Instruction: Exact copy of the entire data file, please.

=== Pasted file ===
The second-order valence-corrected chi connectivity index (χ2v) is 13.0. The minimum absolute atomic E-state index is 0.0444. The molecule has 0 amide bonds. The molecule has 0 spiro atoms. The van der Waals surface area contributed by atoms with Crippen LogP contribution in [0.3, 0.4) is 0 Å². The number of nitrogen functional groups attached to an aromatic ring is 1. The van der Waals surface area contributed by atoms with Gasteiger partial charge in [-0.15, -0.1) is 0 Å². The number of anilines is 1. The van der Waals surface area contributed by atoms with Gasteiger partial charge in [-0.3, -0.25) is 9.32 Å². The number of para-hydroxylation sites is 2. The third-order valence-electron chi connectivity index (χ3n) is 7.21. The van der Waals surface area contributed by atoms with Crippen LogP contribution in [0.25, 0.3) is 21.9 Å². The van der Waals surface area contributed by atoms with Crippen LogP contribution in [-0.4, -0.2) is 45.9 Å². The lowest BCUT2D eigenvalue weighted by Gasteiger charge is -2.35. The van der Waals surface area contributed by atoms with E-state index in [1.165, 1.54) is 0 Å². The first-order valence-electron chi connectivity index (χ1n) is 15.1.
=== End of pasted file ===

The second-order valence-corrected chi connectivity index (χ2v) is 13.0. The minimum absolute atomic E-state index is 0.0444. The molecule has 0 amide bonds. The molecule has 0 spiro atoms. The van der Waals surface area contributed by atoms with Crippen LogP contribution in [0.3, 0.4) is 0 Å². The number of nitrogen functional groups attached to an aromatic ring is 1. The van der Waals surface area contributed by atoms with Gasteiger partial charge in [-0.15, -0.1) is 0 Å². The number of anilines is 1. The van der Waals surface area contributed by atoms with Gasteiger partial charge in [-0.3, -0.25) is 9.32 Å². The number of para-hydroxylation sites is 2. The third-order valence-electron chi connectivity index (χ3n) is 7.21. The van der Waals surface area contributed by atoms with Crippen LogP contribution in [0.25, 0.3) is 21.9 Å². The van der Waals surface area contributed by atoms with Crippen LogP contribution in [-0.4, -0.2) is 45.9 Å². The lowest BCUT2D eigenvalue weighted by Gasteiger charge is -2.35. The van der Waals surface area contributed by atoms with E-state index in [1.165, 1.54) is 0 Å². The first-order valence-electron chi connectivity index (χ1n) is 15.1.